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The Virgelle Member of the Milk River Formation, Alberta, Canada represents a sandy progradational depositional systems tract that contains linkages between offshore, estuarine, and coastal plain environments. Distinct upward-shoaling depositional successions include regional erosion surfaces that punctuate transitions from storm- and fair-weather-dominated deposition to tidal sand bars and estuarine channel complexes that developed as the systems tract prograded basinward.

The lower part of the Virgelle Member is characterized by hummocky and swaley cross-bedded sandstones depicting the transition from offshore to storm-dominated middle shoreface. A sharp, regionally flat erosion surface separates middle shoreface deposits below from two end-member upper shoreface/foreshore lithofacies associations above: (1) rare fair weather wave-reworked deposits or, (2) common tidally reworked deposits represented by outer estuarine tidal bars. The upper shoreface unconformity is thus dominantly a tide-cut source diastem (TSD), overlain by bathymetrically equivalent subtidal to intertidal sand bars typified by planar-bound, herringbone, cross-bedded sandstone.

The erosive base of extensive, laterally accreted estuarine channels (ECh) cuts into middle shoreface deposits and truncates the flat disconformity and the above-mentioned shoreface and esmarine successions. Tidal influence within the channels is recorded by carbonaceous bundles and couplets, reactivation surfaces, and subordinate, flood-directed, three-dimensional dunes. In addition, a restricted ichnofauna documents the influence of an estuarine environment.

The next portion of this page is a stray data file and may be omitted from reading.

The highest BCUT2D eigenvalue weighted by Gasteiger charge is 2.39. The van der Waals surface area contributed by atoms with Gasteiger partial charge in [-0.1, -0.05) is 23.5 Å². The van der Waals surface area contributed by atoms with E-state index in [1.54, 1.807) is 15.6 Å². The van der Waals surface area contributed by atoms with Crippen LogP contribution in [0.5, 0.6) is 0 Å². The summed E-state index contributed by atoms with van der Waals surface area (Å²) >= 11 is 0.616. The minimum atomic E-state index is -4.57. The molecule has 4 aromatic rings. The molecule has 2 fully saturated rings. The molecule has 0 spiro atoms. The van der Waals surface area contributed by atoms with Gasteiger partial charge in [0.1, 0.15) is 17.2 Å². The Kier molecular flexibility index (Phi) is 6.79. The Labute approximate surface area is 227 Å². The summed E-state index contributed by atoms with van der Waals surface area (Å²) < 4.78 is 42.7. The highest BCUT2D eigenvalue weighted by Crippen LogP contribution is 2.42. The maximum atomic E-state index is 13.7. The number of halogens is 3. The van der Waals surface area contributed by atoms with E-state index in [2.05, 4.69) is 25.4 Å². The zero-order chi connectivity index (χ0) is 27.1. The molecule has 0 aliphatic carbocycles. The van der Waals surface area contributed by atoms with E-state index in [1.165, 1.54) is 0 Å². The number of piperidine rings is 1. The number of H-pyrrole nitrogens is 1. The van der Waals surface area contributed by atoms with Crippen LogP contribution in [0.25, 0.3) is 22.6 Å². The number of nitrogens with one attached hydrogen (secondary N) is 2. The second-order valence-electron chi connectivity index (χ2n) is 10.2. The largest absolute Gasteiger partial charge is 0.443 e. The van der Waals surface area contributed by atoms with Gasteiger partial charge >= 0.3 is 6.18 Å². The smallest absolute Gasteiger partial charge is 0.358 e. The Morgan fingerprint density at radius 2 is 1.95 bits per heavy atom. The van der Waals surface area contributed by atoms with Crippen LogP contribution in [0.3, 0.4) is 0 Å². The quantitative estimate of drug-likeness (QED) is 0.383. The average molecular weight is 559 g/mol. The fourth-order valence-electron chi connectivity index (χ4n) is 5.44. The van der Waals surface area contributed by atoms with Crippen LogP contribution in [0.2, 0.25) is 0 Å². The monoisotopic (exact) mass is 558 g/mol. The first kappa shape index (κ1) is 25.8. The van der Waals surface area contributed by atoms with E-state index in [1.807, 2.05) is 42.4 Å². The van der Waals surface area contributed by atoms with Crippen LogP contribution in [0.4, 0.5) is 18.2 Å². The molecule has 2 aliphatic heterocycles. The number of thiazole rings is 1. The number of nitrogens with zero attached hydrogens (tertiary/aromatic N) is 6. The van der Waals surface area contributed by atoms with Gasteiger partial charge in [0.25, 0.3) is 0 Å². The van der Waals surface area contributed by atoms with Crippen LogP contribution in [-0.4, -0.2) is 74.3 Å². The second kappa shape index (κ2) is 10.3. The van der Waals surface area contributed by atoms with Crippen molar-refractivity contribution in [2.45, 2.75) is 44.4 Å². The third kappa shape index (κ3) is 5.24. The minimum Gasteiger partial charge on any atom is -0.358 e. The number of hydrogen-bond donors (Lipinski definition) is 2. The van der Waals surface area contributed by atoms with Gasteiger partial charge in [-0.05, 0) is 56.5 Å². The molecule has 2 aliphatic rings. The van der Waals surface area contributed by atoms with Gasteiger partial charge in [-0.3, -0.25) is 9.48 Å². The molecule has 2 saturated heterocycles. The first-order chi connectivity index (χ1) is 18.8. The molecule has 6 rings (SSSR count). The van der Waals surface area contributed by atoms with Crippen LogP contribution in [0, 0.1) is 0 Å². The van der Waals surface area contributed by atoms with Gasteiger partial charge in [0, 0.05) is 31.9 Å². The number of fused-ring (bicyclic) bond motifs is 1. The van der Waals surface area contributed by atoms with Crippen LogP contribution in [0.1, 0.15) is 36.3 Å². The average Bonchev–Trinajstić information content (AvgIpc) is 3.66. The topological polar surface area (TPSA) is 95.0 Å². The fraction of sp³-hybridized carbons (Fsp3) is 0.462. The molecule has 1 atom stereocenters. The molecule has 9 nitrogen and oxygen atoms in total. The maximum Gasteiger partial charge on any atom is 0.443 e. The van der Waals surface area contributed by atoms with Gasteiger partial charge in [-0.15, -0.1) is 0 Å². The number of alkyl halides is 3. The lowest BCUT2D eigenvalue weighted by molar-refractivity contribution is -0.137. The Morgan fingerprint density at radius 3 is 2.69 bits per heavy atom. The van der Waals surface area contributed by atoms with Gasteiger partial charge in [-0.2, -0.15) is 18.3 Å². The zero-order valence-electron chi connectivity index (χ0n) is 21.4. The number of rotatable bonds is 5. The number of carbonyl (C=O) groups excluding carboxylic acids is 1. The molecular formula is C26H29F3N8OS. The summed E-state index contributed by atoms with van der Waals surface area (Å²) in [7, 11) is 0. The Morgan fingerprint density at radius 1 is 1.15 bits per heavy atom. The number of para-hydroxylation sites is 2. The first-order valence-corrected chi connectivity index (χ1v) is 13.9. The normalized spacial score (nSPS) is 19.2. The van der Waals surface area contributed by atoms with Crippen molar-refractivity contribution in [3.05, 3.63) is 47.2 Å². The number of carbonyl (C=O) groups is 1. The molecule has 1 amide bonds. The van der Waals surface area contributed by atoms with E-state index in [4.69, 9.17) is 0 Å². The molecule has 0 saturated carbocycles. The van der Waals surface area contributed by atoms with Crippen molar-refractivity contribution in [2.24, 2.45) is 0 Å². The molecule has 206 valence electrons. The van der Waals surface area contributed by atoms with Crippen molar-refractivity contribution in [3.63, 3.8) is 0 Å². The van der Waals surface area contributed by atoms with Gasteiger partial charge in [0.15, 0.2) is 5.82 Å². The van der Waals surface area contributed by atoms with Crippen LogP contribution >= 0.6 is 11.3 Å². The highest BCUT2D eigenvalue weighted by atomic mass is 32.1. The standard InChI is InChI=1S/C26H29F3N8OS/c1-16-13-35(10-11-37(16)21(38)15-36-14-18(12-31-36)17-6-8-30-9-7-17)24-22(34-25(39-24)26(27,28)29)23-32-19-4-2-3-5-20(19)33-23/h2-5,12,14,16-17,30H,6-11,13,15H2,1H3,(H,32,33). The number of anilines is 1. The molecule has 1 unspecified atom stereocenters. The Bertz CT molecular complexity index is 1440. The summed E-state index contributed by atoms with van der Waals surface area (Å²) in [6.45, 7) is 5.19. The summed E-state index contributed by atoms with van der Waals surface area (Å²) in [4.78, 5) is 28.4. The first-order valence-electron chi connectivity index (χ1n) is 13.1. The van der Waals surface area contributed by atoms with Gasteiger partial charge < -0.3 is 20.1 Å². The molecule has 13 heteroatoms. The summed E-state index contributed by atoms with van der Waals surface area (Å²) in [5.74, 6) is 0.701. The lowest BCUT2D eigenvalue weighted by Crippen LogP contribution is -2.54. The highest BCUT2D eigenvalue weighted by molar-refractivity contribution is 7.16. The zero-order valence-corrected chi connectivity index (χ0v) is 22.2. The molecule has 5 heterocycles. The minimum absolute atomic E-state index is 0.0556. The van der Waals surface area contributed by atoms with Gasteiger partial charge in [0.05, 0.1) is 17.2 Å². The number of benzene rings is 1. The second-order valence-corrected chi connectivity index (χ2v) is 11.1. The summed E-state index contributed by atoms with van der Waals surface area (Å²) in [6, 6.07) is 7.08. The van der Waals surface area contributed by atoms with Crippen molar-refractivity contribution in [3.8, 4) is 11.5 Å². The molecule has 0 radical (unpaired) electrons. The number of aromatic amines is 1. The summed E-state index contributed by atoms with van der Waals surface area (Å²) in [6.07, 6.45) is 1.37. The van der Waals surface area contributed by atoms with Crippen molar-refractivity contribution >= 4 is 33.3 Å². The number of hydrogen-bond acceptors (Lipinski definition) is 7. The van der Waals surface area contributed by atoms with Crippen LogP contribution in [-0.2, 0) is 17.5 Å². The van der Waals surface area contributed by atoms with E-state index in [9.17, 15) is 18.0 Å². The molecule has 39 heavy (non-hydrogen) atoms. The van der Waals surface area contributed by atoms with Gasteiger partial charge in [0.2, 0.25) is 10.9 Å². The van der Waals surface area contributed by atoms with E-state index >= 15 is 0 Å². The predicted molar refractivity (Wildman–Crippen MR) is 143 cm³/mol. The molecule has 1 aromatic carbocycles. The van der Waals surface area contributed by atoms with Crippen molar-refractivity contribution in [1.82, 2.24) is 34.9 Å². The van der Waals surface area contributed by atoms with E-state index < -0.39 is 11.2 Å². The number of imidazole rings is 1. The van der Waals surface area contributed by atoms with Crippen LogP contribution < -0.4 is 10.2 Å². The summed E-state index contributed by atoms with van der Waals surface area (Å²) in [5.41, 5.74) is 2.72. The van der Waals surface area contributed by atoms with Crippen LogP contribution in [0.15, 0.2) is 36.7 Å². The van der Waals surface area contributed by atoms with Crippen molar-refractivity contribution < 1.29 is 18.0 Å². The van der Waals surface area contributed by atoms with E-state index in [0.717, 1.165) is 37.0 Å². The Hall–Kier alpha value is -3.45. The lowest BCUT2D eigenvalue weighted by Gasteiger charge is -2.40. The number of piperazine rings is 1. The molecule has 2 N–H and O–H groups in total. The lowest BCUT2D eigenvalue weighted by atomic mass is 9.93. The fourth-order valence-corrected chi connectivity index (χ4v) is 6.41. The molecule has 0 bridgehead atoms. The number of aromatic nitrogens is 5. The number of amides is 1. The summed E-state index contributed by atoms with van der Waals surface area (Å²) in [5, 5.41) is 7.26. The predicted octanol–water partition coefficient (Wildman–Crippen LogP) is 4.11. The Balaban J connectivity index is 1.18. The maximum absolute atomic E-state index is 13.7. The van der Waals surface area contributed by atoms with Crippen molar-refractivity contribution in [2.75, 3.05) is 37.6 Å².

The resulting depositional model depicts a west-northwest/east-southeast trending estuarine system, open to the east, that truncates the storm-dominated middle shoreface, and is itself cut by a belt of meandering estuarine channels merged into overlying supralidal coastal plain mudstones. The genera] distribution of palynomorphs is consistent with the progression of marine dinoflagellate-rich assemblages in outer estuarine tidal bars to mostly terrestrial assemblages in ebb-dominated estuarine channels.

A qualitative analysis of depositional regime variables Q, M, D and R within the supply-dominated depositional systems tract of the Virgelle Member highlights the critical importance of the sediment dispersal function D, in this case controlled by tides and storms. The corresponding relationship may be expressed as Q MD R. The proposed model for a progradational estuary contrasts with sequence stratigraphic models of transgressive estuaries because it is not restricted to specific relative sea-level stages, and because it arises from the linkage of depositional processes along the entire systems tract, from offshore to coastal plain.

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